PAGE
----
was set on shore in Madagascar, traversed the continent of Africa from
east to west past the sources of the Nile, and went roving again in the
company of the famous Captain Avery, was produced to satisfy the same
demand. Such biographies as those of _Moll Flanders_ and the _Lady
Roxana_ were of a kind, as he himself illustrated by an amusing
anecdote, that interested all times and all professions and degrees; but
we have seen to what accident he owed their suggestion and probably part
of their materials. He had tested the market for such wares in his
Journals of Society.

In following Defoe's career, we are constantly reminded that he was a
man of business, and practised the profession of letters with a shrewd
eye to the main chance. He scoffed at the idea of practising it with any
other object, though he had aspirations after immortal fame as much as
any of his more decorous contemporaries. Like Thomas Fuller, he frankly
avowed that he wrote "for some honest profit to himself." Did any man,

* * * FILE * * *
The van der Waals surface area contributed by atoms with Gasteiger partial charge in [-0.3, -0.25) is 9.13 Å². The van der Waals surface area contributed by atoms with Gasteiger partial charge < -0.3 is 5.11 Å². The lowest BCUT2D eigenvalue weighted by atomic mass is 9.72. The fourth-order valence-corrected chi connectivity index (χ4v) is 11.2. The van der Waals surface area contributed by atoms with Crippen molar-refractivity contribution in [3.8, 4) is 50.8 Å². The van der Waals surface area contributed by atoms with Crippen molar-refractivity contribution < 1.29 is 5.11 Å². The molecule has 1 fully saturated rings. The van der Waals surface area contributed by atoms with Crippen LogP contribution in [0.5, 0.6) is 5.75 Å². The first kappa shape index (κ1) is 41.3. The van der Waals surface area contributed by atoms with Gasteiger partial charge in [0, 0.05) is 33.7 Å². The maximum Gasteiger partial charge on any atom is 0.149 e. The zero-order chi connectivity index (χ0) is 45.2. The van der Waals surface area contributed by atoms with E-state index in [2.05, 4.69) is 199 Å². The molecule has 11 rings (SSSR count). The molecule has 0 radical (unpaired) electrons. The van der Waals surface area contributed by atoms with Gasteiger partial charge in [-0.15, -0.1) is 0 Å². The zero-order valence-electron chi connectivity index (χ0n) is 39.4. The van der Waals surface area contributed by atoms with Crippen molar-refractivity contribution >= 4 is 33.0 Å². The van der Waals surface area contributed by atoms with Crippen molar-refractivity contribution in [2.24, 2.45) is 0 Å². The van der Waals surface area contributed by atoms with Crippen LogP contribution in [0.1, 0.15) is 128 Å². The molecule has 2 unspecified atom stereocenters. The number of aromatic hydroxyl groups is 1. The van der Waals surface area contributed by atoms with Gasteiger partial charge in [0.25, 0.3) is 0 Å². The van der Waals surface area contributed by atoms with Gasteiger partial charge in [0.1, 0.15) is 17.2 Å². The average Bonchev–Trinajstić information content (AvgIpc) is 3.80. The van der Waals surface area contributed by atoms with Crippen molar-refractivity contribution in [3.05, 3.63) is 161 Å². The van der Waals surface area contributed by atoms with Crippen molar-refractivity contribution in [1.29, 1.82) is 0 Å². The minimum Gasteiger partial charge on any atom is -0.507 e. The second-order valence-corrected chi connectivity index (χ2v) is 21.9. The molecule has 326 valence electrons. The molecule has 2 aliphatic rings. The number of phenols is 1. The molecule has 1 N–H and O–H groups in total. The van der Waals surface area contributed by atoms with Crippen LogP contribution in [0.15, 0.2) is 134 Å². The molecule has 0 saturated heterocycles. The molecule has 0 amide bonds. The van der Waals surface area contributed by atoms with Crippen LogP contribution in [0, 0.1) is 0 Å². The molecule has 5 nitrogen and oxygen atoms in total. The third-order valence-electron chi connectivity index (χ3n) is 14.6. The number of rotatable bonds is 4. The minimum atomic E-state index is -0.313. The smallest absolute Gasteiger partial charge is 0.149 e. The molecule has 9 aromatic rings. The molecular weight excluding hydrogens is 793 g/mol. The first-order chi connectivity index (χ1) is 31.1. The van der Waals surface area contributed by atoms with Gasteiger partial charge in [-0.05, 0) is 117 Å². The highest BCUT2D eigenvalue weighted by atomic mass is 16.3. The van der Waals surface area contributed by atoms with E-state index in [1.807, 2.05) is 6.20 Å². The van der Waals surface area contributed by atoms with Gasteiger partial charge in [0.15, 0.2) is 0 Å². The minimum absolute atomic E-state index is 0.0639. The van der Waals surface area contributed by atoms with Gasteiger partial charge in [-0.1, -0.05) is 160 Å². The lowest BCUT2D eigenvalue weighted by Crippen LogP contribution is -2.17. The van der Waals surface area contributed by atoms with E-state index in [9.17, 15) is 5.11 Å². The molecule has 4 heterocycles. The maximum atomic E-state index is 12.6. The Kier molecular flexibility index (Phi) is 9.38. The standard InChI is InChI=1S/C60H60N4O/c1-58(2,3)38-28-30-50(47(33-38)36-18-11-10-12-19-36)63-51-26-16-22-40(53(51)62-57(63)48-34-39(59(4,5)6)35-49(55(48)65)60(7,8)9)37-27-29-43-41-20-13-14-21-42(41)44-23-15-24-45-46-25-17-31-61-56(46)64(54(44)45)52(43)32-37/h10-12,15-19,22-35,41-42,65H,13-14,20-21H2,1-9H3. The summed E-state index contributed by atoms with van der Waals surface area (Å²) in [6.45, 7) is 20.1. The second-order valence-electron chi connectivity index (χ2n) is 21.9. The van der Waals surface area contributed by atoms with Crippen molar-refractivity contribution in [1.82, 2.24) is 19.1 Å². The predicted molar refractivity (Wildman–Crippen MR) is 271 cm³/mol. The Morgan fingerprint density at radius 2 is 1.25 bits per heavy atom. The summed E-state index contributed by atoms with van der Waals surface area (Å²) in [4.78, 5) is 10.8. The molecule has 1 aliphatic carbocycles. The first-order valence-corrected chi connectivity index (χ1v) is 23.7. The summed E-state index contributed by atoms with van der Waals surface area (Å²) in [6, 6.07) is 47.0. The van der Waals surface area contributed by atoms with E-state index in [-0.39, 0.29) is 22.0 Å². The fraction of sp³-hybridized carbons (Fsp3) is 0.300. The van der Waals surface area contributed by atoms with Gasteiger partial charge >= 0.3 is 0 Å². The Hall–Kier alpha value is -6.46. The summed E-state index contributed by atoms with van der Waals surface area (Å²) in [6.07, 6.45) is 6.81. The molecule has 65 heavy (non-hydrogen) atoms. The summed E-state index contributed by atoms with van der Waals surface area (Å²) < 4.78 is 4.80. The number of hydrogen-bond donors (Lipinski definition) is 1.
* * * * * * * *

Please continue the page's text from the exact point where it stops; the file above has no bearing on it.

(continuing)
he asked, do anything without some regard to his own advantage? Whenever
he hit upon a profitable vein, he worked it to exhaustion, putting the
ore into various shapes to attract different purchasers. _Robinson
Crusoe_ made a sensation; he immediately followed up the original story
with a Second Part, and the Second Part with a volume of _Serious
Reflections_. He had discovered the keenness of the public appetite for
stories of the supernatural, in 1706, by means of his _True Relation of
the Apparition of one Mrs. Veal_.[4] When, in 1720, he undertook to
write the life of the popular fortune-teller, Duncan Campbell - a puff
which illustrates almost better than anything else Defoe's extraordinary
ingenuity in putting a respectable face upon the most disreputable
materials - he had another proof of the avidity with which people run to
hear marvels. He followed up this clue with _A System of Magic, or a
History of the Black Art_; _The Secrets of the Invisible World
disclosed, or a Universal History of Apparitions_; and a humorous
_History of the Devil_, in which last work he subjected _Paradise Lost_,
to which Addison had drawn attention by his papers in the _Spectator_,